Why Is Bordeaux Wine So Popular?         

Bordeaux, a southwestern city in France has been the home to fine wines for hundreds of years. It is no wonder deemed to be the city of viticultural influence and excellence. But what makes Bordeaux wine so special?

Place where Bordeaux Wine comes from

Sunset in a vineyard in Bordeaux

When it comes to winemaking, some parts of the world ring out louder than others. There are names which take specific wine store shelves and are stacked in exquisite wine cellars. Regions like Barolo in Italy and Rioja in Spain are examples of areas where wine flows through the residents. But there is one name that resonates louder than any other wine-making country and has made a huge impact on the entire world. This place is none other than Bordeaux. It has redefined fine wine as a great concept that runs across the globe and over centuries. To understand the rationale for the popularity of this wine, we have to look at the historical background of the wine region and its geopolitical significance.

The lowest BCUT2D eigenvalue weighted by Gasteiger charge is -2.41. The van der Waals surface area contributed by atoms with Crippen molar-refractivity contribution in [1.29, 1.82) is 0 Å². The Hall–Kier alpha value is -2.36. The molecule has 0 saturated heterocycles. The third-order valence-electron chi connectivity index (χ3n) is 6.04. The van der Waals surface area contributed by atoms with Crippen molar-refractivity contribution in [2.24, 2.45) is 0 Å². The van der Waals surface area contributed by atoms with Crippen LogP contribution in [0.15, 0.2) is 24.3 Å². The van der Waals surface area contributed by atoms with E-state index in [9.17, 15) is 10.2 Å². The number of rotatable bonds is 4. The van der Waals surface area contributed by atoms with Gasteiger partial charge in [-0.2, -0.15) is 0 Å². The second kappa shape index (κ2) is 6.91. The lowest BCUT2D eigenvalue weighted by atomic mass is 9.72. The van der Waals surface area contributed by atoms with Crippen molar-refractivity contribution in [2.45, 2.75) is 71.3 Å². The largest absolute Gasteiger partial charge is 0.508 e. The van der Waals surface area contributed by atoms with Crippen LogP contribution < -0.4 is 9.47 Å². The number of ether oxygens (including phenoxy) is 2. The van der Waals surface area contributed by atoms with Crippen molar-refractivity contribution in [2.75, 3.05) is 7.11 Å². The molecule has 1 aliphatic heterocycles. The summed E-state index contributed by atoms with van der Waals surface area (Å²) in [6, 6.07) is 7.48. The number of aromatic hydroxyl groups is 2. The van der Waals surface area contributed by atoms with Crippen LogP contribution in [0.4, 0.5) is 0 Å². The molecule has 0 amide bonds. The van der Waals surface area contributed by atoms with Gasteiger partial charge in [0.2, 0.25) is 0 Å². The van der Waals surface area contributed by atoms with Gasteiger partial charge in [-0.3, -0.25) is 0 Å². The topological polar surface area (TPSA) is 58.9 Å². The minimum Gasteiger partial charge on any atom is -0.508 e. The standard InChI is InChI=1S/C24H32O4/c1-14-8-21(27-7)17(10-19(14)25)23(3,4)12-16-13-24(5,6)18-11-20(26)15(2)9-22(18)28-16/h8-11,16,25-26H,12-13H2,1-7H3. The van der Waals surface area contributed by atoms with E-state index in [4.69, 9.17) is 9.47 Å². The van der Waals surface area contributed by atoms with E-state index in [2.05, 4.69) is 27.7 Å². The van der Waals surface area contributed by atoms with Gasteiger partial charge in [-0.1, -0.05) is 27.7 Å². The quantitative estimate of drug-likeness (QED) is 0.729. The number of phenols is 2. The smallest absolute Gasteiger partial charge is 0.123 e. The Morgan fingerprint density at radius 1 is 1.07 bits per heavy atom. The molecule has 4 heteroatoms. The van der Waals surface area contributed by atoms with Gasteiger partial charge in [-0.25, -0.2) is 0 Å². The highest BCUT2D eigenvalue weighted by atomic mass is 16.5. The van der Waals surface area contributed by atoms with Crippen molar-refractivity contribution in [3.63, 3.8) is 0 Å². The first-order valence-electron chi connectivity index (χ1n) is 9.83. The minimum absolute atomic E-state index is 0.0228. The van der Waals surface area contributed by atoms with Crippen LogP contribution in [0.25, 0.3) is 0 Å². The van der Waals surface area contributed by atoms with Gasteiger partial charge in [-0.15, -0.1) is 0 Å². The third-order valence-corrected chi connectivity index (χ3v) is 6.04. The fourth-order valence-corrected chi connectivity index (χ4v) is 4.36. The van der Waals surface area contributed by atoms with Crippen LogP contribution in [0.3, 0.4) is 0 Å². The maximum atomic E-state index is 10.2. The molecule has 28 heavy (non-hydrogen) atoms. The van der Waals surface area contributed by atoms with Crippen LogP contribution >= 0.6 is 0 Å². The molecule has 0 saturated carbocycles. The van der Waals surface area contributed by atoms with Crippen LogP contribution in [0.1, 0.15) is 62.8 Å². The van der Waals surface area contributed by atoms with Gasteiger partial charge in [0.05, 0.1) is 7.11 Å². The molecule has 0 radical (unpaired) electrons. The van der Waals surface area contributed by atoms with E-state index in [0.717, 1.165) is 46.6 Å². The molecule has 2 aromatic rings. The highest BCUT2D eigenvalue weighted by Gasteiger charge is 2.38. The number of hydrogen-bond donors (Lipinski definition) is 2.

Some of the priciest bottles of wine come from Bordeaux and they provide great value for money to consumers. Great wine cellars around the world hold wines from this wine region. Even Thomas Jefferson, the first American wine connoisseur, drunk Bordeaux wine and visited the area to find out what makes it so darn special.

The Greatest Wine Region

Bordeaux Wine

First, Bordeaux is located in a great city and a developed port on the Gironde. 250,000 acres of the metropolis are vineyards. There are more than 20,000 winemakers but only about 100 are renowned globally. Every year, about 850 Bordeaux wine bottles are made.

Basically, Bordeaux is a business city by default. It has been of great importance as far as international trade goes in the last 500 years. Thanks to the royalty and aristocracy in Old Europe Bordeaux wine grew and prospered fashionably with funds being channeled to different wineries of the area so that the winemaking business could continue expanding. The wineries were particularly successful because of the favorable viticulture climate not to mention the consumers who had developed a strong liking towards the juice. The cool oceanic breezes, fertile soil, plus warm temperatures make the perfect land for vineyards.  Coupled with a lucrative international trade, the Bordeaux wine rose to fame and has maintained a high rank since then.